Extinction myth

Claims that redheads are an endangered species are not recent, Jackson said, and some of them were clearly greedy.

“Redheads Join Polar Bears as Victims of Climate Change,” reads a sensational article headline. This is an affirmation that speaks for itself. It is true that extreme weather events are increasing under the influence of climate change, but from there to amplify UV radiation enough to alter the genetic heritage of the northern hemisphere in the space of a few hundred years as is assumed, there is a gap, says Zorina-Lichtenwalter. The author of that statement was Alistair Moffat, CEO of genetic testing company ScotlandsDNA, which has since closed shop.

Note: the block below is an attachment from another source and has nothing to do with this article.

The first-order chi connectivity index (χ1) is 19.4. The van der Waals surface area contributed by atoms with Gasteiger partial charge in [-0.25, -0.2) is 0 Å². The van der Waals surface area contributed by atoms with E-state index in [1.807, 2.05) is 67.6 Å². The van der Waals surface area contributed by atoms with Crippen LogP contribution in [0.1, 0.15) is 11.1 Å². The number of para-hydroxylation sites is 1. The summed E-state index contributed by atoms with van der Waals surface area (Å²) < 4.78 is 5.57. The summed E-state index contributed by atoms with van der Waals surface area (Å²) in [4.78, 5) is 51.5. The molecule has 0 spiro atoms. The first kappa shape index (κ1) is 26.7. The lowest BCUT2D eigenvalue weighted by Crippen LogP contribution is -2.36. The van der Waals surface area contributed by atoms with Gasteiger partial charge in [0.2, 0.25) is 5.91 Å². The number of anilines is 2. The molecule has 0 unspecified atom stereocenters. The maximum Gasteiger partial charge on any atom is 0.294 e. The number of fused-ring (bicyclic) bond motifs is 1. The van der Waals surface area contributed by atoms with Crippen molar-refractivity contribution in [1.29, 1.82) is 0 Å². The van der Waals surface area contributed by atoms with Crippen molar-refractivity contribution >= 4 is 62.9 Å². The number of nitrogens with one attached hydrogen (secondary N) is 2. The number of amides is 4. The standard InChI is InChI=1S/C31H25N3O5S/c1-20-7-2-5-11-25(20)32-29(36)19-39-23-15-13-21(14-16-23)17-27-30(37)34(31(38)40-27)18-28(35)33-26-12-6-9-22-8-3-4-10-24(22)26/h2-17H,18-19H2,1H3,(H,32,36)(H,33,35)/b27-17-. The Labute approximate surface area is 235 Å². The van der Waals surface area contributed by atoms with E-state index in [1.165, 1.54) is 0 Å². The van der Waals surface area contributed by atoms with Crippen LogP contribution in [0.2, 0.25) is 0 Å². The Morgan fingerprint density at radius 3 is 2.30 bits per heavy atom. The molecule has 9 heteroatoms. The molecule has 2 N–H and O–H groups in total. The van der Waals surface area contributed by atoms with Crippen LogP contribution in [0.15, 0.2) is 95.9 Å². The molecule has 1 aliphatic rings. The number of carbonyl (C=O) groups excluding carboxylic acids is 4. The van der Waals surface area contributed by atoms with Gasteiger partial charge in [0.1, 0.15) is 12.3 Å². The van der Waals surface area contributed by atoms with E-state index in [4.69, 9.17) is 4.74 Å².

Prior to this, the now-dissolved Oxford Hair Foundation was betting on the extinction of freckles by the year 2100, justifying its assertions of the gradual disappearance of the genetic variant at the origin of radiant hair. “The foundation in question was a cosmetics and hair dye company-funded front to generate interest in hair dyes,” Jackson said.

It happens that recessive genes become rare, but to completely disappear from the genetic landscape, every carrier of the gene in question must die or stop reproducing, which is not about to happen.

No matter where they live, redheads are a subject of special concern, from stigma to admiration. To celebrate longevity around the world, they hold events in the UK, France, Italy and the US every year. And the most important thing happens in August, when thousands of actors from all over the world gather in Holland for the Redhead Days festival.